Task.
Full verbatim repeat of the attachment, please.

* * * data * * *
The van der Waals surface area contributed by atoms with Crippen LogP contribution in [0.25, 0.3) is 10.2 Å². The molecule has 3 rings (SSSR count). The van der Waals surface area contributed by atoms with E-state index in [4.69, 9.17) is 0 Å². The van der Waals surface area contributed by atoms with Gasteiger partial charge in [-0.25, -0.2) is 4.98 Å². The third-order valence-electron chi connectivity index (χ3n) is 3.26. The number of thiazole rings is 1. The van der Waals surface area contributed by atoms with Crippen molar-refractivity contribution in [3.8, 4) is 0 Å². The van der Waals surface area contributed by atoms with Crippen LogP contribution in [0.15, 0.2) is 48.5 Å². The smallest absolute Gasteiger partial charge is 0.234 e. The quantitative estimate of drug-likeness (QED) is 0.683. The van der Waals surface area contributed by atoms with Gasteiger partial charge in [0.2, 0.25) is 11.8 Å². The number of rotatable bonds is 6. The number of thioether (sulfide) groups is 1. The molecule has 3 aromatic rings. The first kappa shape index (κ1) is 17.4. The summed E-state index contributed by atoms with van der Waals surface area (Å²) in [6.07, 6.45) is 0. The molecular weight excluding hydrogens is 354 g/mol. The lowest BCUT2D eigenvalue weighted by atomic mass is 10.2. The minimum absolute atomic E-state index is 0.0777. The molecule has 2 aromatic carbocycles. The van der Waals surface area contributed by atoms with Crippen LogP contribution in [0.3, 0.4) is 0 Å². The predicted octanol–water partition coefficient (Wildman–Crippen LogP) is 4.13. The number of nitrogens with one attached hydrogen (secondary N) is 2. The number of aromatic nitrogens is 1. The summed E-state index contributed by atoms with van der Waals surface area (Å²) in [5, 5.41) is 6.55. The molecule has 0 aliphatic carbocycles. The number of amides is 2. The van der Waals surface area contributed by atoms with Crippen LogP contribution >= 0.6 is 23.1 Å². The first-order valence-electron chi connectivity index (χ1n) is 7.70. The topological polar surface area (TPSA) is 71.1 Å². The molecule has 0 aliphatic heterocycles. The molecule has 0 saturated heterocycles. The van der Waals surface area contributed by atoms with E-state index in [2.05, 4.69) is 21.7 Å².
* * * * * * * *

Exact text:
The van der Waals surface area contributed by atoms with Crippen LogP contribution in [0.25, 0.3) is 10.2 Å². The molecule has 3 rings (SSSR count). The van der Waals surface area contributed by atoms with E-state index in [4.69, 9.17) is 0 Å². The van der Waals surface area contributed by atoms with Gasteiger partial charge in [-0.25, -0.2) is 4.98 Å². The third-order valence-electron chi connectivity index (χ3n) is 3.26. The number of thiazole rings is 1. The van der Waals surface area contributed by atoms with Crippen molar-refractivity contribution in [3.8, 4) is 0 Å². The van der Waals surface area contributed by atoms with Crippen LogP contribution in [0.15, 0.2) is 48.5 Å². The smallest absolute Gasteiger partial charge is 0.234 e. The quantitative estimate of drug-likeness (QED) is 0.683. The van der Waals surface area contributed by atoms with Gasteiger partial charge in [0.2, 0.25) is 11.8 Å². The number of rotatable bonds is 6. The number of thioether (sulfide) groups is 1. The molecule has 3 aromatic rings. The first kappa shape index (κ1) is 17.4. The summed E-state index contributed by atoms with van der Waals surface area (Å²) in [6.07, 6.45) is 0. The molecular weight excluding hydrogens is 354 g/mol. The lowest BCUT2D eigenvalue weighted by atomic mass is 10.2. The minimum absolute atomic E-state index is 0.0777. The molecule has 2 aromatic carbocycles. The van der Waals surface area contributed by atoms with Crippen LogP contribution in [0.3, 0.4) is 0 Å². The predicted octanol–water partition coefficient (Wildman–Crippen LogP) is 4.13. The number of nitrogens with one attached hydrogen (secondary N) is 2. The number of aromatic nitrogens is 1. The summed E-state index contributed by atoms with van der Waals surface area (Å²) in [5, 5.41) is 6.55. The molecule has 0 aliphatic carbocycles. The number of amides is 2. The van der Waals surface area contributed by atoms with Crippen LogP contribution >= 0.6 is 23.1 Å². The first-order valence-electron chi connectivity index (χ1n) is 7.70. The topological polar surface area (TPSA) is 71.1 Å². The molecule has 0 aliphatic heterocycles. The molecule has 0 saturated heterocycles. The van der Waals surface area contributed by atoms with E-state index in [2.05, 4.69) is 21.7 Å².